It is required to perform all tasks by assigning exactly one agent to each task and exactly one task to each agent in such a way that the total cost of the assignment is minimized.
If the numbers of agents and tasks are equal, and the total cost of the assignment for all tasks is equal to the sum of the costs for each agent (or the sum of the costs for each task, which is the same thing in this case), then the problem is called the linear assignment problem.
In the above example, suppose that there are four taxis available, but still only three customers.
Then a fourth dummy task can be invented, perhaps called "sitting still doing nothing", with a cost of 0 for the taxi assigned to it.
The assignment problem is a fundamental combinatorial optimization problem.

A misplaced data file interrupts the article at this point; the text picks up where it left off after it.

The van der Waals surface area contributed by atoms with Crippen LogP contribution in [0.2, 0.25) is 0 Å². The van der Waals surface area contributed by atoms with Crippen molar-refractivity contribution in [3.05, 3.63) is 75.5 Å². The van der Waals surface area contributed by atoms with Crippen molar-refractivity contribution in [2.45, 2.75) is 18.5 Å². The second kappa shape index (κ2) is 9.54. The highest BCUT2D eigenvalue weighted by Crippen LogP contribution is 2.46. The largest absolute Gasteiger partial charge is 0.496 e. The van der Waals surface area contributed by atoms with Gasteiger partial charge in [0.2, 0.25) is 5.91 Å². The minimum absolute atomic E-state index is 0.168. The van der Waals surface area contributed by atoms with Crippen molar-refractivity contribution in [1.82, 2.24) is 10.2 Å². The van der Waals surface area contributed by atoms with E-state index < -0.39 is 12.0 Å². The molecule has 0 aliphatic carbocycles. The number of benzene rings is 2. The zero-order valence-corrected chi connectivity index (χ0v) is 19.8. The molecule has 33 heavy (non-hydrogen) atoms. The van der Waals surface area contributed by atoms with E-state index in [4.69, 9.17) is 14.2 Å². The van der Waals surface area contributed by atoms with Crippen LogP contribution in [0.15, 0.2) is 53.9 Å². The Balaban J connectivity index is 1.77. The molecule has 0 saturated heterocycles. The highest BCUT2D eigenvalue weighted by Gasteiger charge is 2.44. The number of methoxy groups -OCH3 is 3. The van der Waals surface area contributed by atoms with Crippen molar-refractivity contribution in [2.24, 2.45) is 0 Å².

It consists of finding, in a weighted bipartite graph, a matching in which the sum of weights of the edges is as large as possible.
This is because the constraint matrix of the fractional LP is totally unimodular - it satisfies the four conditions of Hoffman and Gale. By similar considerations we move from one vertex to another, collecting edges with fractional values.
Since the graph is finite, at some point we must have a cycle.
These weights should exceed the weights of all existing matchings to prevent appearance of artificial edges in the possible solution.
As shown by Mulmuley, Vazirani and Vazirani, the problem of minimum weight perfect matching is converted to finding minors in the adjacency matrix of a graph.